Board: Fire Cop Who Killed Rekia Boyd
A board that reviews allegations of misconduct by Chicago police officers recommended Wednesday that an officer who shot and killed an unarmed black woman in 2012 be fired.
The Independent Police Review Authority found that Officer Dante Servin violated the department’s “deadly force policy by discharging a firearm into a crowd, striking Rekia Boyd, an innocent bystander,” Chief Administrator Scott M. Ando said in a statement. The board also said Servin made inconsistent statements to detectives, county prosecutors and the authority.
The recommendation now goes to Superintendent Garry McCarthy, who will review it and decide whether to make the same recommendation to the Chicago Police Board, which makes disciplinary decisions.
“We take the use of force by our officers, and the recommendations of IPRA, extremely seriously and we will carefully review the matter,” Chicago Police spokesman Anthony Guglielmi said in a statement.
The 22-year-old Boyd was with friends in March 2012 when Servin, who was off duty at the time, asked them to quiet down. He said he then fired shots over his shoulder from inside a car because he believed another person in the group was moving toward him with a gun. Police later said they only found a cellphone. Boyd was struck in the head.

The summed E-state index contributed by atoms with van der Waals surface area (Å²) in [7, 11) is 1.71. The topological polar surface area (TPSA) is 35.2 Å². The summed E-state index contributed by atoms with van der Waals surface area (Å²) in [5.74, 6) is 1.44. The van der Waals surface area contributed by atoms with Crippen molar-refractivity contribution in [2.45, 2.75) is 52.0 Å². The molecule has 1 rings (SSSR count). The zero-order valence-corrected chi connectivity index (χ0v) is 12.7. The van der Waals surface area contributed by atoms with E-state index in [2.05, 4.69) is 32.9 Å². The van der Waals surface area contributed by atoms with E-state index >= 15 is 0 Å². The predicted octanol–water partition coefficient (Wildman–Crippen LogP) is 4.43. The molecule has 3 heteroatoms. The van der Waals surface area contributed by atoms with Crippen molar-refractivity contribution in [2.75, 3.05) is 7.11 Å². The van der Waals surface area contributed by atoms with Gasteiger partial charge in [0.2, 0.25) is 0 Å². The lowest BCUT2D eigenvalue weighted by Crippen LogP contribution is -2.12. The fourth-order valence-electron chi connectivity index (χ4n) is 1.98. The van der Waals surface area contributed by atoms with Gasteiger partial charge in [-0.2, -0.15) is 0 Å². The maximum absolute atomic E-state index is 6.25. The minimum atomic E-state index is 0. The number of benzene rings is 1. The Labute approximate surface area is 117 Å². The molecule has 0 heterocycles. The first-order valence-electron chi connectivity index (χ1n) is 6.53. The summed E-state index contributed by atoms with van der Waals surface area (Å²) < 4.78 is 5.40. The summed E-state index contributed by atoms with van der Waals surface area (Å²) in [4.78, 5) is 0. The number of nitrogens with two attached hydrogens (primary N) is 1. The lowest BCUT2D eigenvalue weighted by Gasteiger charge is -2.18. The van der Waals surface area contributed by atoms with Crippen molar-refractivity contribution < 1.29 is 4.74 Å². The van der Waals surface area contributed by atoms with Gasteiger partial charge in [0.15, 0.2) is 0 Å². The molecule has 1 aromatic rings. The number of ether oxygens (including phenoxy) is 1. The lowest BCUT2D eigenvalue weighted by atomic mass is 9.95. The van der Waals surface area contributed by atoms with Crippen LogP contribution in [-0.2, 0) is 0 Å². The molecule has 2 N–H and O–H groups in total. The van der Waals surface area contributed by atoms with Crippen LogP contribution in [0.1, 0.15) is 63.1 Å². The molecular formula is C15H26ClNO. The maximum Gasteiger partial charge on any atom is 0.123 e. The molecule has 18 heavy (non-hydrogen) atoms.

The city settled a wrongful-death lawsuit in 2013 with Boyd’s family for $4.5 million, and Cook County prosecutors charged Servin with involuntary manslaughter.
But during Servin’s trial this April, the judge issued a surprising acquittal, explaining in a seven-page ruling that Servin was improperly charged because manslaughter requires “recklessness” while the Illinois courts have consistently held that the act of pointing a gun and firing is an intentional act, not a reckless one.
“It is intentional and the crime, if any there be, is first-degree murder,” Judge Dennis Porter ruled.
The ruling stunned friends and family of Boyd, who angrily shouted at Servin as he left the courthouse. It also sparked protests, with demonstrators demanding that Servin be fired.
Servin contended that he acted properly, telling reporters after he was acquitted that other officers in his situation would have reacted the same. “I saved my life that night,” he told reporters.